from The American Heritage® Dictionary of the English Language, 4th Edition
- adj. Flashing like lightning; dazzlingly bright.
from Wiktionary, Creative Commons Attribution/Share-Alike License
- adj. resembling a lightning flash; fulgurous
from the GNU version of the Collaborative International Dictionary of English
- adj. Lightening.
from The Century Dictionary and Cyclopedia
- Flashing, as lightning.
- In pathology, with lightning-like rapidity: an epithet applied to the pains of locomotor ataxia, because of the suddenness of their appearance.
from WordNet 3.0 Copyright 2006 by Princeton University. All rights reserved.
- adj. amazingly impressive; suggestive of the flashing of lightning
The way She enunciated it brought Her fulgurant teeth to rest on Her lower lip as the upper lip rose slightly in the f; and then, for the u, Her lips parted as if for a kiss, and they stretched back into smiling as the lexeme culminated so regally in king.
He conjured up a fulgurant ball of energy like a floating star shell and sent it wafting into the dark cleft.
- L'internet a contribué et contribuera au développement fulgurant de l'anglais comme langue mondiale.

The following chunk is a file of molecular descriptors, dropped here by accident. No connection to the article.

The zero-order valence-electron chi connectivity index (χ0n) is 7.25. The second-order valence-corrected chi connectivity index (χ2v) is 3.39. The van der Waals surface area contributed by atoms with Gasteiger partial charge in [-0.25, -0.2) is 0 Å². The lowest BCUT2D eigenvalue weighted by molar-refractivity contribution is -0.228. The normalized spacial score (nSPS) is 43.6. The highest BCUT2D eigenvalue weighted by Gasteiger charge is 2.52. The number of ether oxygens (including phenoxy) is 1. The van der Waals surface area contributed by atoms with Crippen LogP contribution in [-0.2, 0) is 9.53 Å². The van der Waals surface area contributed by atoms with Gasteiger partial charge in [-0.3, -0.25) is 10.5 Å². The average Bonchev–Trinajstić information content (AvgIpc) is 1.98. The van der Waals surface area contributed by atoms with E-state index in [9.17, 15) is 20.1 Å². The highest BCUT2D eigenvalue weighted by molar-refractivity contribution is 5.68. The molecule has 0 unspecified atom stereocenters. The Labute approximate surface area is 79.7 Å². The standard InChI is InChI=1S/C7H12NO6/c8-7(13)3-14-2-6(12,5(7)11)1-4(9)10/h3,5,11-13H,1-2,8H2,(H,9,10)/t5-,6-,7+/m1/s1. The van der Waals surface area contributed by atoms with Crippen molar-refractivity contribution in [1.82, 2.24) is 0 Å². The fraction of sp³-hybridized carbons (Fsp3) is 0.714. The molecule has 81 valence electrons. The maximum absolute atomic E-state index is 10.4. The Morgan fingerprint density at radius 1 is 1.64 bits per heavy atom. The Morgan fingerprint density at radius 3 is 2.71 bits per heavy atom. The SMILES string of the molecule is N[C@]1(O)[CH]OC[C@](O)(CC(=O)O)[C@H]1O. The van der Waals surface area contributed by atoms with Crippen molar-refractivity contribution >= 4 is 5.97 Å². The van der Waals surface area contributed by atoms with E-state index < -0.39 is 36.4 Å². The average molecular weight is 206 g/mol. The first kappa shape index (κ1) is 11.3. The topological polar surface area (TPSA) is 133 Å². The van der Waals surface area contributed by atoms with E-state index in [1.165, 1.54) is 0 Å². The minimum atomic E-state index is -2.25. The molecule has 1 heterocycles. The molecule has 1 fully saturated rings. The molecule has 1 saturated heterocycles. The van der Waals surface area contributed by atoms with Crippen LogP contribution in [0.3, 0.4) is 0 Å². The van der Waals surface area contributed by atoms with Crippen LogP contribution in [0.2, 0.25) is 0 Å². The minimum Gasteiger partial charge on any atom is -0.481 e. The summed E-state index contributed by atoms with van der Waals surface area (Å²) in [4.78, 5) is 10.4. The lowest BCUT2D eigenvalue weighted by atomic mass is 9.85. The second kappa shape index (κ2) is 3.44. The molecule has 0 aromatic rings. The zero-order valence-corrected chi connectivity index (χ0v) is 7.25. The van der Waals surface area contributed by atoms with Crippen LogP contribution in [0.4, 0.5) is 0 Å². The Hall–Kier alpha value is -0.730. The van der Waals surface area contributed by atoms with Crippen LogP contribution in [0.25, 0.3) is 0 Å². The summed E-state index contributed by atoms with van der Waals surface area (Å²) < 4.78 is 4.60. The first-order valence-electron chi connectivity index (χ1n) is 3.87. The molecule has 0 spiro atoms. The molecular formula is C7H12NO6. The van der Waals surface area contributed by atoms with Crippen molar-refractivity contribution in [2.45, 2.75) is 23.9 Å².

It was too hot and wild and shy a thing, too passionately set in its course, too homesick for the white fulgurant heights of Heaven to negate itself at the behest of French society and conform to what the academicians declared to be "la vielle tradition française."
They may reach the summit of earthly glory and strive to seize the fulgurant prize that lured them on, only to find a penumbra -- the shadow of a shade.
Rousseau's letter on the theatre, it need hardly be said, is meant to be an appeal to the common sense and judgment of his readers, and not conceived in the ecclesiastical tone of unctuous anathema and fulgurant menace.
Now, as died the fulgurant rage that had supported her, and her normal strength being exhausted, a sudden weakness intervened, and she couldn't but allow Mike to lead her to a seat.
In this forced Night, with fulgurant  flames,
This Polish psychologist -- a fulgurant expounder of Nietzsche -- finds in Chopin faith and mania, the true stigma of the mad individualist, the individual "who in the first instance is naught but an oxidation apparatus."
Compared to their fulgurant colour schemes the work of Manet, Monet, and Degas pales and retreats into the Pantheon of the past.
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